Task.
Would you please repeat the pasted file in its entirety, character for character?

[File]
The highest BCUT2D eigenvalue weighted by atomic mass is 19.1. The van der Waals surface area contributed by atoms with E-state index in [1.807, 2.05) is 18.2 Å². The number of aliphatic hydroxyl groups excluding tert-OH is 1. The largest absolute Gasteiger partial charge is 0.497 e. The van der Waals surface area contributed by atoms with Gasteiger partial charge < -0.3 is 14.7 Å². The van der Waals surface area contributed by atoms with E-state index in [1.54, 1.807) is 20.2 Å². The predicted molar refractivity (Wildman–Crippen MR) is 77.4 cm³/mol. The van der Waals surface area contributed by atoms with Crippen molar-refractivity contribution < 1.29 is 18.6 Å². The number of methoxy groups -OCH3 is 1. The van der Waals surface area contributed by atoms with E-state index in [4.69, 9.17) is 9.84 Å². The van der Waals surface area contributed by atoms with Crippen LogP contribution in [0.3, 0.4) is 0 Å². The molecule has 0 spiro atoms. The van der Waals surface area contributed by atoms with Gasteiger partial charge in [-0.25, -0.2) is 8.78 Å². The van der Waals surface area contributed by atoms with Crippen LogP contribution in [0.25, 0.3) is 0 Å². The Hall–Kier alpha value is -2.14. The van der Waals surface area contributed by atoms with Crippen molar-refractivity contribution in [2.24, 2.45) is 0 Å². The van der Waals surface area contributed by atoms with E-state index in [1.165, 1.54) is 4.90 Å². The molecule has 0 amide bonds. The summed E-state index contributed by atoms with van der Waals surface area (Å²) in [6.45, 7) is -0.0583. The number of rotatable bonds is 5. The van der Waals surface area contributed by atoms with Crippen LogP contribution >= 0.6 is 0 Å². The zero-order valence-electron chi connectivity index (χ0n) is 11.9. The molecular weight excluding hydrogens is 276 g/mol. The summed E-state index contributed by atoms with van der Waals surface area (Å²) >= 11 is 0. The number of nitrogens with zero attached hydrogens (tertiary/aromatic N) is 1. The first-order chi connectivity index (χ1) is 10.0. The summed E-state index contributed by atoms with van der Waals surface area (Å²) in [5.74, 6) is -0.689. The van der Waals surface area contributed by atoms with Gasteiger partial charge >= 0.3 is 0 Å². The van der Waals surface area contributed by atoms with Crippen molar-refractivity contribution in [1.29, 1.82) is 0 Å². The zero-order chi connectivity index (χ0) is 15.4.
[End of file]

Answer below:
The highest BCUT2D eigenvalue weighted by atomic mass is 19.1. The van der Waals surface area contributed by atoms with E-state index in [1.807, 2.05) is 18.2 Å². The number of aliphatic hydroxyl groups excluding tert-OH is 1. The largest absolute Gasteiger partial charge is 0.497 e. The van der Waals surface area contributed by atoms with Gasteiger partial charge < -0.3 is 14.7 Å². The van der Waals surface area contributed by atoms with E-state index in [1.54, 1.807) is 20.2 Å². The predicted molar refractivity (Wildman–Crippen MR) is 77.4 cm³/mol. The van der Waals surface area contributed by atoms with Crippen molar-refractivity contribution < 1.29 is 18.6 Å². The number of methoxy groups -OCH3 is 1. The van der Waals surface area contributed by atoms with E-state index in [4.69, 9.17) is 9.84 Å². The van der Waals surface area contributed by atoms with Crippen LogP contribution in [0.3, 0.4) is 0 Å². The molecule has 0 spiro atoms. The van der Waals surface area contributed by atoms with Gasteiger partial charge in [-0.25, -0.2) is 8.78 Å². The van der Waals surface area contributed by atoms with Crippen LogP contribution in [0.25, 0.3) is 0 Å². The Hall–Kier alpha value is -2.14. The van der Waals surface area contributed by atoms with Crippen molar-refractivity contribution in [2.24, 2.45) is 0 Å². The van der Waals surface area contributed by atoms with E-state index in [1.165, 1.54) is 4.90 Å². The molecule has 0 amide bonds. The summed E-state index contributed by atoms with van der Waals surface area (Å²) in [6.45, 7) is -0.0583. The number of rotatable bonds is 5. The van der Waals surface area contributed by atoms with Crippen LogP contribution >= 0.6 is 0 Å². The zero-order valence-electron chi connectivity index (χ0n) is 11.9. The molecular weight excluding hydrogens is 276 g/mol. The summed E-state index contributed by atoms with van der Waals surface area (Å²) >= 11 is 0. The number of nitrogens with zero attached hydrogens (tertiary/aromatic N) is 1. The first-order chi connectivity index (χ1) is 10.0. The summed E-state index contributed by atoms with van der Waals surface area (Å²) in [5.74, 6) is -0.689. The van der Waals surface area contributed by atoms with Gasteiger partial charge >= 0.3 is 0 Å². The van der Waals surface area contributed by atoms with Crippen molar-refractivity contribution in [1.29, 1.82) is 0 Å². The zero-order chi connectivity index (χ0) is 15.4.